• tilting of the head,
    • looking up or down (top-shelf vertigo)
    • rolling over in bed.
  • nausea and vomiting.
  • There is no new hearing loss or tinnitus.
  • Lab Studies:
    • No pathognomonic laboratory test for BPV exists. Laboratory tests may be ordered to rule out other pathology.
  • Imaging Studies:
    • Head CT scan or MRI.
  • Procedures:
    • The Dix-Hallpike test, along with the patient's history, aids in the diagnosis of BPV.
  • Medications
  • The Canalith Repositioning Procedure (CRP)
  • Surgery
  • Antiemetic
  • Antihistaminic
  • Anticholinergic
canalith repositioning procedure crp
Canalith Repositioning Procedure ( CRP )
  • The treatment of choice for BPPV.
  • Also known as the Epley maneuver,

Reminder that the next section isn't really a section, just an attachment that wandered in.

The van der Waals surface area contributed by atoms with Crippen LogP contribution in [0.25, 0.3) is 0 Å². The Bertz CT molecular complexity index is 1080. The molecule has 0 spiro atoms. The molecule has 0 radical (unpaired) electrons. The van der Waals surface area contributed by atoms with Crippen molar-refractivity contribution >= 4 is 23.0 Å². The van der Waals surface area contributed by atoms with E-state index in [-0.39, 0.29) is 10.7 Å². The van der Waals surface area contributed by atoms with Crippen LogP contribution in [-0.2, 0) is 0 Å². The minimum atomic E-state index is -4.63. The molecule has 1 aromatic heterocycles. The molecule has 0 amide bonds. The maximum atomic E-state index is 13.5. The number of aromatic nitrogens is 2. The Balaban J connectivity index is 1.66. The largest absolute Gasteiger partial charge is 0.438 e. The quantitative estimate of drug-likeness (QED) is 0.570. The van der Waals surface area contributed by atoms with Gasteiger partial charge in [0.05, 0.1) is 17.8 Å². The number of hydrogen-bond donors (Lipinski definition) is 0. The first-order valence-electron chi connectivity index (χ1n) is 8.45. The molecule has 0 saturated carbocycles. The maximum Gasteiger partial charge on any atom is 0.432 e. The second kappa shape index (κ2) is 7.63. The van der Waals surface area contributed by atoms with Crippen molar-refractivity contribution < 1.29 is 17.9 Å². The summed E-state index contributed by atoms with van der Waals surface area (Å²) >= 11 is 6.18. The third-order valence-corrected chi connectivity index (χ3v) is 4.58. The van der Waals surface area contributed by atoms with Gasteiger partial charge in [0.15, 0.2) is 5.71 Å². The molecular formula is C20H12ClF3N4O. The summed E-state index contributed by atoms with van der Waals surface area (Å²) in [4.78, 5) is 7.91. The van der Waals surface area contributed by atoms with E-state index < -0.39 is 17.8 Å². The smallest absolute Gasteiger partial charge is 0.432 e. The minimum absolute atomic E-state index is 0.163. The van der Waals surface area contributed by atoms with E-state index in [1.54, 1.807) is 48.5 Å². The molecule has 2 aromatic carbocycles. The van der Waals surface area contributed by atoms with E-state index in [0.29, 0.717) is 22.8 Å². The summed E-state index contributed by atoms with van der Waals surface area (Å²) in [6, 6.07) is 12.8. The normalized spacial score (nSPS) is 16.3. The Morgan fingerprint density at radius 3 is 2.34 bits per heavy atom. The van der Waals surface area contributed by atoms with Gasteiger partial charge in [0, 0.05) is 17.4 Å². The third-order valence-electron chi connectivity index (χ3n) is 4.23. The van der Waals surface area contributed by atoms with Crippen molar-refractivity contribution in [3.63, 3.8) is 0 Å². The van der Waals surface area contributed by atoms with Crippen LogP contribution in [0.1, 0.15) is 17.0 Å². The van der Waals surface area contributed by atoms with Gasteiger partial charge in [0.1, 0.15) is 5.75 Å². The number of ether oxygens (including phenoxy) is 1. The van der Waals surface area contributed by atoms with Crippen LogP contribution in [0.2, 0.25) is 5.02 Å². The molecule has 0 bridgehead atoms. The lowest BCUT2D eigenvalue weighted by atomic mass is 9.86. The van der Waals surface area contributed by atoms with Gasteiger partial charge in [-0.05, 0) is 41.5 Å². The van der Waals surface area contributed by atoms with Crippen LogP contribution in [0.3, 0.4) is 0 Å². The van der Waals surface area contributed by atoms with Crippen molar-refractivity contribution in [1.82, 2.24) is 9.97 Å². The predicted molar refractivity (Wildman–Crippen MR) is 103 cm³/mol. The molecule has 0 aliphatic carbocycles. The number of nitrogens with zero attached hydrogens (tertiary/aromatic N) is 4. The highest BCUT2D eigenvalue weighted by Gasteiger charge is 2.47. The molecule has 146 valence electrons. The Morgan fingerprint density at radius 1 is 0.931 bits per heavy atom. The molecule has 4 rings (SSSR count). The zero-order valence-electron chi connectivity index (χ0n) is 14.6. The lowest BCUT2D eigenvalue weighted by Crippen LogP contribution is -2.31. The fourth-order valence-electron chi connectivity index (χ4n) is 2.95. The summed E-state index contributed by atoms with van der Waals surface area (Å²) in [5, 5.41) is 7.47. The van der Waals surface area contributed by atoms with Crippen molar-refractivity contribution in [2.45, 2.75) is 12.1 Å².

• The patient is positioned in a series of steps so as to slowly move the otoconia particles from the posterior semicircular canal back into the utricle.
  • Takes approximately 5 minutes.
  • The patient is instructed to wear a neck brace for 24 hours and to not bend down or lay flat for 24 hours after the procedure.
  • One week after the CRP, the Dix-Hallpike test is repeated.
  • If the patient does experience vertigo and nystagmus, then the CRP is repeated with a vibrator placed on the skull in order to better dislodge the otoconia.
clinical trial
Clinical Trial

Ruckenstein (2001) Therapeutic efficacy of the Epley canalith repositioning maneuver. Laryngoscope

  • Eighty-six patients
  • 74% of cases that were treated with one or two canalith repositioning maneuvers had a resolution of vertigo as a direct result of the maneuver.
  • A resolution attributable to the first intervention was obtained in 70% of cases within 48 hours of the maneuver.
  • An additional 14% of cases that were treated had a resolution of vertigo.
  • Only 4% of cases (three patients) manifested BPV that persisted after four treatments.
brandt daroff exercises
Brandt-Daroff Exercises